Also make sure you are complying with policies around air, ground transport, production, materials, presentations, and off-site events. “Think like an auditor and you’ll get through it,” she said.
Stage 2/Meeting Execution: Document everything, from the pre-con to on-site management. “Tell the venue what you need—let them know not to upgrade attendees without asking you, and not to upgrade you—ever. And know your company’s policy on what to do with frequent flier miles and hotel points. “If it’s in your SOPs, it should be in your addendum so the hotel knows what to do,” she said. And make sure the operations and program management by any third-party you use support your company’s SOPs.
Stage 3/Budget Reconciliation: Be sure you can tell the full story of everything that happened at the meeting, from the invoice and expense payments to the travel manifest to capturing the transfers of value—meaning direct or indirect payments—to HCPs. And be sure to include any compliance exceptions and violations. “Did Dr. X receive a bottle of wine? Did a spouse come to dinner? Even the best-laid plans can go awry. If you went over the variance, say why. Even if you were under the variance, explain why—an auditor might take that as a sign that you didn’t plan appropriately. Write down everything that happens.”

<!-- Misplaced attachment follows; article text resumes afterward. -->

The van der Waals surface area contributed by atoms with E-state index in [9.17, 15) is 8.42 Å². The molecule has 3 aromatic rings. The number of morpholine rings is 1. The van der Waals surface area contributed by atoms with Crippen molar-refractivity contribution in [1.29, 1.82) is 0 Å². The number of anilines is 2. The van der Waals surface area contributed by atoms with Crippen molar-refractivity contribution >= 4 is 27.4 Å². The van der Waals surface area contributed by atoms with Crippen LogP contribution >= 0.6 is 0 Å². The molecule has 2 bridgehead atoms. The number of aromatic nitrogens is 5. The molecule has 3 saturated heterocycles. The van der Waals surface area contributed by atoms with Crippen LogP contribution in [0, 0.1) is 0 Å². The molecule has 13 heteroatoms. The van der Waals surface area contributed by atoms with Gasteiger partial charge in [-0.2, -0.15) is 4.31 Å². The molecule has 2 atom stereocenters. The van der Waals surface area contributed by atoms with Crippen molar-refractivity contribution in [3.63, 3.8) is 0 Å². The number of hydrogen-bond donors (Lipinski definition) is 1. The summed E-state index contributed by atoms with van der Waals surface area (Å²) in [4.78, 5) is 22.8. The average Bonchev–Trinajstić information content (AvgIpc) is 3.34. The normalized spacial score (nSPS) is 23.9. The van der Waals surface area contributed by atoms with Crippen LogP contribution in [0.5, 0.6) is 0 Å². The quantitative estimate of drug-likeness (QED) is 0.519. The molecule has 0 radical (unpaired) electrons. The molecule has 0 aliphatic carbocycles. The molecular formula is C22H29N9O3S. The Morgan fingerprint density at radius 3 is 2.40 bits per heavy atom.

Stage 4/Audit: Have a checklist and review everything in a timely manner, according to your SOPs. If your SOP says the review should take place in 60 days and at 90 days you’re still working on it, an auditor might see that as a problem, said Keilty. Remediate any issues that arise, and be sure to have a repository to store the documentation, whether it’s electronic, paper, or both. If you don’t already have policies and procedures to handle document storage, develop them.